If someone gets a code enforcement ticket but they’re not sure what it is, will they pay the fine? Probably not. With a new envelope design, we’re hoping to fix that.

Despite efforts to keep the City clean and free of violations, unpaid code enforcement fines have increased over the past few years. Of all the code enforcement tickets written, around 38 percent go unpaid. We know people want to do the right thing. But, if our ticketing process isn’t making it clear to residents what’s expected of them — and what their options are — it can lead to a lot of repeat offenders and frustration.

Our partner on this project, Public Works, knew they had a problem. Their concern was that the old “green” tickets weren’t obvious to residents…


The City of Boston is now accepting applications for summer fellowships on the Digital Team and in the Innovation and Technology cabinet.

Every summer, the Digital Team welcomes a new group of fellows to support our efforts across the City of Boston. And, just like in previous years, our 2019 summer fellows didn’t disappoint. Taking on a mix of new and existing projects, they jumped into their work and tackled some big challenges we’re facing at the City.

You can learn more about our fellows, and their efforts during the summer, below. If this type of work sounds interesting to you, consider applying for a 2020 fellowship with the Digital Team. Applications are due Saturday, February 1, 2020, at 5 p.m. …


We’re sharing more creative stories behind City government.

If you’ve checked out the City of Boston’s YouTube account — or follow the City of Boston’s social channels — you might have noticed a recent uptick in our video output. This year, we worked with New Urban Mechanics and the City’s Press Office to hire two digital storytellers, and the results have been amazing.

Our storytelling team uses video to promote residents’ voices, and share information about important City services. One of our biggest project this year was the City’s first short-form documentary about the Boston Marathon markers that commemorate the lives lost in the 2013 Boston Marathon bombing…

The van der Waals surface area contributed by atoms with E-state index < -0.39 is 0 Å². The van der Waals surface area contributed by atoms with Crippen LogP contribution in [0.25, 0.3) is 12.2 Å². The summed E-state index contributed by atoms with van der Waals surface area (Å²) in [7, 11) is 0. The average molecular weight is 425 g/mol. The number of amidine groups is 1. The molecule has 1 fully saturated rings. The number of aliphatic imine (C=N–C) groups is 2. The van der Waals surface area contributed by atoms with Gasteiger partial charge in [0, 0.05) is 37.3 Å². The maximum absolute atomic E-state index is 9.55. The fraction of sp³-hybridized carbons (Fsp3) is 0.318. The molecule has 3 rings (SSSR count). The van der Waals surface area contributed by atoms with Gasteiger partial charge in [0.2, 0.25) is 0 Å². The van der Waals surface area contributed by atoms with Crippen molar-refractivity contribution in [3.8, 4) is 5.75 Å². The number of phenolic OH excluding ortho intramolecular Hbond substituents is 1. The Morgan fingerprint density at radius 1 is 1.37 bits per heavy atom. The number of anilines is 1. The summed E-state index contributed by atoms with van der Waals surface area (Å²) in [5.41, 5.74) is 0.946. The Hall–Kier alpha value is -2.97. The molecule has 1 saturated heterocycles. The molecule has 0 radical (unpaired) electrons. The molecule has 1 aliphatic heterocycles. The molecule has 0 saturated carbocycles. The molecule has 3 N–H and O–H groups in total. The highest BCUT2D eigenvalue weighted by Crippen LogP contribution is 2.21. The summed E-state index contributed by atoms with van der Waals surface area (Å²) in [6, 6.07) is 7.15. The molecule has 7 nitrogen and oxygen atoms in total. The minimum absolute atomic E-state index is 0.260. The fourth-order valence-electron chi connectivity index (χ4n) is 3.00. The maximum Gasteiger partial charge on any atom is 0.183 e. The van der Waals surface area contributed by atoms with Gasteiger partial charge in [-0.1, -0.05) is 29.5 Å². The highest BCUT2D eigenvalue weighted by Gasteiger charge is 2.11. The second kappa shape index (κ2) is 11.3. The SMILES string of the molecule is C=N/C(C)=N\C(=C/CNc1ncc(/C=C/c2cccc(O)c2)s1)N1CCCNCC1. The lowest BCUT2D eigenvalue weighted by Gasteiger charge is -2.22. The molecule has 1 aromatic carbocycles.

After more than two years of work, you can order Boston birth, marriage, and death certificates online.

We did it, folks! With the recent release of our marriage certificates application, we’ve successfully moved all requests for Registry Department vital record certificates — birth, marriage, and death — online. Instead of coming into City Hall or breaking out your stamp collection, you can order from home and receive a certificate in the mail. At just $14 per order, plus a minor processing fee, we’ve been able to not only make our certificates accessible, but also more affordable.

In fact, in just the first week of releasing our marriage application — and without any promotion — online requests made…


Sinclair Target, a 2019 summer fellow on the Analytics Team, explains his summer project analyzing Boston bus routes.

Where do Boston buses get stuck in traffic? Where do they sail along? If we knew more about how buses travel across the City, could we make bus service better for everyone?

The City of Boston does not have direct control over the bus system in the greater Boston area. The bus system is run by the MBTA, a state agency. But, the City does have control over the roads and intersections throughout Boston. We need to make sure that roads and intersections are designed in a way that keeps buses moving along their routes.

As part of that effort…

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For non-emergency City services, dial 311, tweet @BOS311, or visit boston.gov/311.